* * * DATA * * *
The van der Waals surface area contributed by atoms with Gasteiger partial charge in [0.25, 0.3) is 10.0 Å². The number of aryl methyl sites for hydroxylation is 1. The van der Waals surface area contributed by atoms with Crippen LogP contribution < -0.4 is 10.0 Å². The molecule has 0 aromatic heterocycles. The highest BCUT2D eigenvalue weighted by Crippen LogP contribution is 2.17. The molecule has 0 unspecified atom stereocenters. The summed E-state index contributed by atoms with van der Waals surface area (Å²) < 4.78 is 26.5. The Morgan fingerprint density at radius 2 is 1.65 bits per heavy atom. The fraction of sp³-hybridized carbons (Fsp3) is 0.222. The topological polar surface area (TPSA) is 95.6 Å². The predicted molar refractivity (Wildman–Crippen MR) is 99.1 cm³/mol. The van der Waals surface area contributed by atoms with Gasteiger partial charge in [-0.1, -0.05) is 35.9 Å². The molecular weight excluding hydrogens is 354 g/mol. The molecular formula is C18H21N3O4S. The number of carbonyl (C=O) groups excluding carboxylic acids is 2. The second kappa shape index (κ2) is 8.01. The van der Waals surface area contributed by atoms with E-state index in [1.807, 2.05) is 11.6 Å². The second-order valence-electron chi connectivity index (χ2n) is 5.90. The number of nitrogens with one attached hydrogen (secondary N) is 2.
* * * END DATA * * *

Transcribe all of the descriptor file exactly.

The van der Waals surface area contributed by atoms with Gasteiger partial charge in [0.25, 0.3) is 10.0 Å². The number of aryl methyl sites for hydroxylation is 1. The van der Waals surface area contributed by atoms with Crippen LogP contribution < -0.4 is 10.0 Å². The molecule has 0 aromatic heterocycles. The highest BCUT2D eigenvalue weighted by Crippen LogP contribution is 2.17. The molecule has 0 unspecified atom stereocenters. The summed E-state index contributed by atoms with van der Waals surface area (Å²) < 4.78 is 26.5. The Morgan fingerprint density at radius 2 is 1.65 bits per heavy atom. The fraction of sp³-hybridized carbons (Fsp3) is 0.222. The topological polar surface area (TPSA) is 95.6 Å². The predicted molar refractivity (Wildman–Crippen MR) is 99.1 cm³/mol. The van der Waals surface area contributed by atoms with Gasteiger partial charge in [-0.1, -0.05) is 35.9 Å². The molecular weight excluding hydrogens is 354 g/mol. The molecular formula is C18H21N3O4S. The number of carbonyl (C=O) groups excluding carboxylic acids is 2. The second kappa shape index (κ2) is 8.01. The van der Waals surface area contributed by atoms with E-state index in [1.807, 2.05) is 11.6 Å². The second-order valence-electron chi connectivity index (χ2n) is 5.90. The number of nitrogens with one attached hydrogen (secondary N) is 2.